The Wind

but the wind will come again…

…on altar walls blood-stained by stigmata on finger bones sticking out of grains on the wet scent of rosemary in an old man’s hand on palm fronds skinned for brooms

..on the sea scooped in a wife’s prayer seeking for a mask in blue whales supplications of dying roots the earth represses night eyes uncoiling vines on children’s cheeks

…in your hands a crosshatch of spider web sagged from the sun’s weight unrelenting darkness left for the lightning

on cracked cages the winded tongues unleashed


Alegria Imperial

The Wind


I hate the clouding of my vision in my right eye, the inability to read properly, the constant feeling of eye-strain, the inability to judge height and depth which leads to me tripping over kerbs.

Strangely though as the date for my cataract operation draws nearer, I find myself savouring some of the cataract induced special effects.

rainbow aura
round the candle flame –
new visions

Juliet Wilson



Maria stands on the hill top, counting stars.

Maria fumbles with her wedding ring.

pushes back a curl.


and, Maria goes back to the hill top counting stars.

horror movie…
mother mourns over
overcooked brinjal

Praniti Gulyani


The Right Solution

I watched her working in her laboratory. My friend Sheila, the chemist.

She lifted a conical flask containing a colourless solvent and added a reddish brown amorphous substance to it. She placed the flask on the retort stand and lit the Bunsen burner underneath adjusting the flame just so. After a few minutes she dipped a thermometer into the solution to gauge its temperature. Satisfied, she measured a white crystalline compound on the balance and carefully added it to the flask. With a glass rod she stirred the solution till the colour was uniform. Finally she poured two test tubes of another white solvent into the bubbling solution on the burner. Having attained the desired consistency she poured the decanted solution from the conical flask into two beakers and turned to me.

“Care for a cup of Darjeeling tea?” she asked as she handed me a beaker.

waiting room—
the sugar baron complains
of diabetes

Gautam Nadkarni

The Right Solution

Every Day …

Every Day …

… I’m a different person. Every day, I wake up in the body of a terrestrial. I’m myself, but at the same time I’m not. I pass from a man to a woman. At first, it was hard, but now I make myself more agreeable. Has been like this since analogue television was experiencing its maximum moment of activity. The radio signal was spreading freely in space at the speed of light and wasn’t absorbed by cosmic dust or clouds. It could be intercepted. My prime objective was studying Earth and collecting data to transmit to my home world. From the body I’ve access to a mind: most of the information I need are there waiting for me. I’ve made mistakes in the past, but now I’m being careful:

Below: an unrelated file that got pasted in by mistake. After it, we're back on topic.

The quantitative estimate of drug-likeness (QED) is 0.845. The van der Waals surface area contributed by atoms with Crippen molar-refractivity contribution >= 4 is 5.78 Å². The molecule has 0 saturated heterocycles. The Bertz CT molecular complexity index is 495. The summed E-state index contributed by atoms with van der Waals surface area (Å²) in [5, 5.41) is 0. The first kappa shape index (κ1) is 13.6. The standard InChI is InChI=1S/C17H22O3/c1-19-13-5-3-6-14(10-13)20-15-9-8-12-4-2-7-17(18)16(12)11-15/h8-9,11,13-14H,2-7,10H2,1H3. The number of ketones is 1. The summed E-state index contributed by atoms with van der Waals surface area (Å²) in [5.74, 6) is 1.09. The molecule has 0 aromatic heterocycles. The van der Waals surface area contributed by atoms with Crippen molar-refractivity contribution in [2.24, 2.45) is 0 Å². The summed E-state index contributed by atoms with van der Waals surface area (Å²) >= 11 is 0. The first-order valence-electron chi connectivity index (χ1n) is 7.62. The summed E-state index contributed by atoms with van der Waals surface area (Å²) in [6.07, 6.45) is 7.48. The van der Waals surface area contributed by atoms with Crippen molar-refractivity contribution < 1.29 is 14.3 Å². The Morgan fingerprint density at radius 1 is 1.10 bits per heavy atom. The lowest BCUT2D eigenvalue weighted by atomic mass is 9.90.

I can more easily mask my surprise and ask fewer questions;

I complain about the boredom of daily routine;

I laugh at bad jokes too, only because I’ll never be able to understand Earth’s sense of humor;

I pay attention at allergies;

I don’t dance in syncopation movement any more;

I certainly eat a lot more cereal now;

I’ve learned the plot of Romeo and Juliet.

But above all, I’m done looking for the truth about God, but I realized that if God spared Keith Richards it’s because he’s probably also a fan of Rolling Stones.

how strange:
every year Miss Universe
an Earth woman

 Antonietta Losito


Every Day …

Warps And Gorpps

When Glibb X came across a cloud of smoke appearing out of nowhere and decided to step into it for a lark he little knew he was stepping into a time warp. That’s the fancy word they use for a crack in space-time.

Suddenly Glibb found himself falling with a thud to the bottom of a molehill. When he looked up he knew there was something different in his surroundings. And that’s putting it mildly. Because the concrete metropolis around him had been replaced by a prehistoric setting. And he knew about prehistoric settings. He had seen ‘em all in Hollywood blockbusters.

Even as he looked up a couple of Neanderthals wielding clubs turned the corner. One of them spotting him shrieked in horror and almost fainted. Then he collected himself.

“Do you see what I see?” he asked his equally flabbergasted companion. The companion could only say weakly, “Gee, I dunno…”

This interested Glibb immensely.

“Do you fellows actually speak English? The Queen’s own English?” he asked the Neanderthals.

“Listen, wise guy,” said the taller of the two cavemen. “Kindly desist…refrain from making racist cracks.”

Glibb blushed at the compliment and said, “I’m from millions of years in the future. We didn’t know you chaps were so advanced as to speak English.”

This had the cavemen slapping their thighs and guffawing.

Then the shorter man said, “But seriously, we two are school dropouts. The dudes with the degrees speak a more advanced language.”

And they were still laughing when they disappeared in a puff of smoke.

my time machine too small
for a Brontosaurus


Gautam Nadkarni

Warps And Gorpps